Develop Your Story By Listening To Your Cast

develop your story

You can listen to your cast of characters at any stage in the writing process, but it might be especially useful near the end when most of the story is fleshed out. It can be a good check of your story logic and add a last ingenious layer of polish.

Are you stuck developing your story? Are you looking to add more details, weave plot points together, or answer unresolved questions? Do you want to enrich the plot with more hooks, twists, reveals, or surprises?

Do you still have to figure out how all the elements of your story coalesce — or do you need a final creative burst to smooth out all the edges?

Here’s a trick: Listen to your cast of characters.

Think of your characters as your cast

Imagine your characters coming to life and sitting in the room with you. Perhaps you are used to seeing characters in your mind acting out what is happening, but how often do you put everyone in the same picture?

The first benefit is to think deeply about all your characters as a “cast.” What really matters in the end is how your characters interact, hero and villain, lover and loved, parent and child, in pairs and in groups.

How does each act around the other and why? Do they act differently in pairs or groups than alone? Why? Why do you need each and every character? What do they offer the story?

Test your timeline

After thinking about your cast as a whole, think about them acting within your story timeline. What is each one doing off the page?

What is the villain doing while the hero is on the page? What is the hero doing when the villain is on the page?

Go through each scene and check. Who is on the page and who is off? For those who are off, where are they and why? What could they be doing? What should they be doing? This kind of sanity check and opportunity to brainstorm can often lead to story inspiration.

Do all the trajectories of your characters through the story make sense? Is your timeline sound?

Check your ending

Here’s where it gets really interesting. Do you know your ending so well that each character can tell it in exquisite detail from his/her own perspective? If you are having trouble getting to the end of the story, this is one way to see it from a new perspective.

Mulling over your story in hindsight helps transform the “what ifs” you might still be considering into solid decisions and facts.

What if you ask each of your characters for their version of “let me tell you what happened.” Maybe you’ll discover a new angle on the essence of the story.

Take notes or write out these short summaries — they can provide great new material. This is about seeing the story from a bird’s eye view, after it has hardened into fact.

What will the hero say? His love interest? The villain? How does the hero’s sidekick see it? Or the waitress at the deli who is in only three scenes?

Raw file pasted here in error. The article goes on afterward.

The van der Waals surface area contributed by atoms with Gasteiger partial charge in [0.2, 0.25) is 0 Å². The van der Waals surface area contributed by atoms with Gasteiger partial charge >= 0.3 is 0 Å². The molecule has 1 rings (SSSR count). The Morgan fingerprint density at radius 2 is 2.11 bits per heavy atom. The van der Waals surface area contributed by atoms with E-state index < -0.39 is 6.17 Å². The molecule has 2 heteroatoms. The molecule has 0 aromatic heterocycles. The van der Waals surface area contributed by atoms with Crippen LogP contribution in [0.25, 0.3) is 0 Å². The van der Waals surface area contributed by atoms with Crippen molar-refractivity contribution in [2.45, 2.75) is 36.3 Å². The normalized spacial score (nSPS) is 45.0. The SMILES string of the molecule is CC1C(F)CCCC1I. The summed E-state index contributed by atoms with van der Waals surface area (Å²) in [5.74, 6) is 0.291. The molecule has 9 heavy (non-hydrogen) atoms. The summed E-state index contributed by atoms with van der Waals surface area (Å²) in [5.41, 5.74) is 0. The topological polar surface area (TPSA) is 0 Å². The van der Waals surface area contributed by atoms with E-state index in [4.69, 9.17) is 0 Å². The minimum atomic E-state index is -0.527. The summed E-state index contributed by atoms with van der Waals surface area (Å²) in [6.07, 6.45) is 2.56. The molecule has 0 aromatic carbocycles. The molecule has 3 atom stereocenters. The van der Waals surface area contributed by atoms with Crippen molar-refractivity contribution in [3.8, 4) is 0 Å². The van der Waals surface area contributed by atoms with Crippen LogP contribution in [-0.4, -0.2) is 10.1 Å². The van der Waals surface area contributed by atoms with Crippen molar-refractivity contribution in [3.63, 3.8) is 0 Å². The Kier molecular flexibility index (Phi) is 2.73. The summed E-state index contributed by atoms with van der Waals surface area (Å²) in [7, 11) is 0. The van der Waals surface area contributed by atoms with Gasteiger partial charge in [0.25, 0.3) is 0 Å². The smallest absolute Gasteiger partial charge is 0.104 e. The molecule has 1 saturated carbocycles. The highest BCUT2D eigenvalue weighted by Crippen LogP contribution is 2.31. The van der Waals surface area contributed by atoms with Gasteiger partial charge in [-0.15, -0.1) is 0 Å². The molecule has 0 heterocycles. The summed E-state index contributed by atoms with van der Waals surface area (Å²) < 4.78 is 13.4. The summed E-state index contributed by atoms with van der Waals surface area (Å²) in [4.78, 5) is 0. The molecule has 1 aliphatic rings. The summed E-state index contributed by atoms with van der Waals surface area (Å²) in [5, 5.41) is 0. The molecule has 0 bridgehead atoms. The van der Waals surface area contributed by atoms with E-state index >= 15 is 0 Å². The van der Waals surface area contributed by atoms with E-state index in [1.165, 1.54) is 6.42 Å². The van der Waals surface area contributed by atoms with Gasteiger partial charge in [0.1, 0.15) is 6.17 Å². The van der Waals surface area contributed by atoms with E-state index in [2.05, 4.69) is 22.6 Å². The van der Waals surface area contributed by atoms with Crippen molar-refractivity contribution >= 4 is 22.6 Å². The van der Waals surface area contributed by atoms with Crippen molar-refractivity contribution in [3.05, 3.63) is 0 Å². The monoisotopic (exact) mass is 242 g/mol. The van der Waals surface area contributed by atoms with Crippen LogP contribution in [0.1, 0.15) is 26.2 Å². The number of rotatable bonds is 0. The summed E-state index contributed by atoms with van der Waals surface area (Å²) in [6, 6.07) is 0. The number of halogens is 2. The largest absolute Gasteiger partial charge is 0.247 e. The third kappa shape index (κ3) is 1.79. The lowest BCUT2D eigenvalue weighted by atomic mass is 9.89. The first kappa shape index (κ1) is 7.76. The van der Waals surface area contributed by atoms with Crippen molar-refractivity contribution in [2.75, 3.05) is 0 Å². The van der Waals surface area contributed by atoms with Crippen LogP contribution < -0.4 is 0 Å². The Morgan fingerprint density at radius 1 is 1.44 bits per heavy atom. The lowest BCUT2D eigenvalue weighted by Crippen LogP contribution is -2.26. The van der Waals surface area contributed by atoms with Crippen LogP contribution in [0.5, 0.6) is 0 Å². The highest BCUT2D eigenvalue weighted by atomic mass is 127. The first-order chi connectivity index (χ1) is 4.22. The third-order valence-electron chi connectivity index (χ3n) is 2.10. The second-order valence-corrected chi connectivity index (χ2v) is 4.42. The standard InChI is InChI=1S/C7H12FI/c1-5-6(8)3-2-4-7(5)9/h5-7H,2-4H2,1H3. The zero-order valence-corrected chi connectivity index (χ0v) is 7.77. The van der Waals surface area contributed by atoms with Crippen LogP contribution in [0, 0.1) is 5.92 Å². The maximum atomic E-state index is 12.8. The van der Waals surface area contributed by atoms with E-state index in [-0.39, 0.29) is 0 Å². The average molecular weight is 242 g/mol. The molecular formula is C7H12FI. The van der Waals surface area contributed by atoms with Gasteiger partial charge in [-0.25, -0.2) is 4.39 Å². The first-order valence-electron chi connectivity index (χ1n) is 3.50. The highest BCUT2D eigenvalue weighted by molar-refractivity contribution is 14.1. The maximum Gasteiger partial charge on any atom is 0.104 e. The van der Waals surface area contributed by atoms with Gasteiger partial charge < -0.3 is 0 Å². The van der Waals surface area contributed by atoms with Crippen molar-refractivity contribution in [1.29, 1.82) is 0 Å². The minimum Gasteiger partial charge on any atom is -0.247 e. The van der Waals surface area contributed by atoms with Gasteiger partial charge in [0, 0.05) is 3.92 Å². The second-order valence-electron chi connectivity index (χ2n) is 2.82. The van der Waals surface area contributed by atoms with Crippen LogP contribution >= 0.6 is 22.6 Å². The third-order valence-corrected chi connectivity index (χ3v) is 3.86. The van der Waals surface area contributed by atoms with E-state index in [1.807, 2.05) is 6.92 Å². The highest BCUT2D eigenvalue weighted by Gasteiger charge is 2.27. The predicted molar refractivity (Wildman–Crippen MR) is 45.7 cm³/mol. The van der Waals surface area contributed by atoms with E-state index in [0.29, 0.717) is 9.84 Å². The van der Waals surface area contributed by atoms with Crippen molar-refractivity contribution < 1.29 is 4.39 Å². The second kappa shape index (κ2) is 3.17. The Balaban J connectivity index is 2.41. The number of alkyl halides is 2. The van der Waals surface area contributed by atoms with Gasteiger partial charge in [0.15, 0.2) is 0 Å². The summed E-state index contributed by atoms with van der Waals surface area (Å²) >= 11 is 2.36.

How does each person spin what happened? What do they highlight and what will they leave out? How do they talk about the other characters?

Do some characters have too much to say and others not enough? Do you need to bulk up or cut some of the roles? Maybe merge characters or add a foil for a character who isn’t shining enough yet?

Are you inspired to create new plot details? “Ah! You were there on the night of the murder!” or “You need to be there on the night of the murder!”

If you know where you want to end up, the path to completion is much easier. Keep talking to your cast about the ending until you shore up all the details.

Check for change

Ask your cast to ponder how different they all are compared to where you placed them at the start of the story.

What secrets did they divulge? What secrets do they learn? What new people did they meet? Where did they go that they hadn’t been before? What new skills did they pick up? What regrets do they suffer?

Did they save anyone or anything — or themselves? Did each one like how things ended or want a different version? How can you further build your story based on what you hear?

This is a great way to maximize the amount of change each character experiences.

Over the finish line

You can listen to your cast of characters at any stage in the writing process, but it might be especially useful near the end when most of the story is fleshed out. It can be a good check of your story logic and add a last ingenious layer of polish.

This method of listening to your cast on and off the page might just slide those last puzzle pieces together or help you uncover a great plot twist. At best, it might confirm you have everything in place and that your book is ready to go out the door.

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  1. Very valuable information; thank you.
    At one level or another, I had been touching on some of these points. To see it all spelled-out, that just clarified the process for me. I have already put a few questions down, for my cast to ponder.
    Again, most appreciated.

    D A Barr


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